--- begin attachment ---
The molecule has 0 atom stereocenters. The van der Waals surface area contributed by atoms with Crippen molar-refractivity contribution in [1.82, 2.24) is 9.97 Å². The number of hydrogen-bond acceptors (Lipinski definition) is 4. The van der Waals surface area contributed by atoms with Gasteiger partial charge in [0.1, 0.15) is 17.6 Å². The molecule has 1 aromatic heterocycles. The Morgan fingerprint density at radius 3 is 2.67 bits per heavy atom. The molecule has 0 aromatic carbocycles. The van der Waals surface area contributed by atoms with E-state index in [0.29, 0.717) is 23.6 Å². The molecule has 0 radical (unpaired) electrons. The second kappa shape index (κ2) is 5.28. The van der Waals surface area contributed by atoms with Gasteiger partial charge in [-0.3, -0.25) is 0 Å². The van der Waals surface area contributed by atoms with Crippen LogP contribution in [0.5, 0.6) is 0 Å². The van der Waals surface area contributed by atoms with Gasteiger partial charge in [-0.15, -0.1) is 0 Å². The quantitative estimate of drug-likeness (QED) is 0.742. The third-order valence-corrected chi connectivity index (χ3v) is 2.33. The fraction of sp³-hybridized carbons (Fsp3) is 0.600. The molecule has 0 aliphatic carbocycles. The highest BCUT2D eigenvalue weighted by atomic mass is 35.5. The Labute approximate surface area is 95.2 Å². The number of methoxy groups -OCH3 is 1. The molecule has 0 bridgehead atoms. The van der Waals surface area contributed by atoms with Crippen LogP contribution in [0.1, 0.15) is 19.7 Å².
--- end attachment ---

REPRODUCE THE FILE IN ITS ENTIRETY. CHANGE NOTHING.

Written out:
The molecule has 0 atom stereocenters. The van der Waals surface area contributed by atoms with Crippen molar-refractivity contribution in [1.82, 2.24) is 9.97 Å². The number of hydrogen-bond acceptors (Lipinski definition) is 4. The van der Waals surface area contributed by atoms with Gasteiger partial charge in [0.1, 0.15) is 17.6 Å². The molecule has 1 aromatic heterocycles. The Morgan fingerprint density at radius 3 is 2.67 bits per heavy atom. The molecule has 0 aromatic carbocycles. The van der Waals surface area contributed by atoms with E-state index in [0.29, 0.717) is 23.6 Å². The molecule has 0 radical (unpaired) electrons. The second kappa shape index (κ2) is 5.28. The van der Waals surface area contributed by atoms with Gasteiger partial charge in [-0.3, -0.25) is 0 Å². The van der Waals surface area contributed by atoms with Crippen LogP contribution in [0.5, 0.6) is 0 Å². The van der Waals surface area contributed by atoms with Gasteiger partial charge in [-0.15, -0.1) is 0 Å². The quantitative estimate of drug-likeness (QED) is 0.742. The third-order valence-corrected chi connectivity index (χ3v) is 2.33. The fraction of sp³-hybridized carbons (Fsp3) is 0.600. The molecule has 0 aliphatic carbocycles. The highest BCUT2D eigenvalue weighted by atomic mass is 35.5. The Labute approximate surface area is 95.2 Å². The number of methoxy groups -OCH3 is 1. The molecule has 0 bridgehead atoms. The van der Waals surface area contributed by atoms with Crippen LogP contribution in [0.1, 0.15) is 19.7 Å².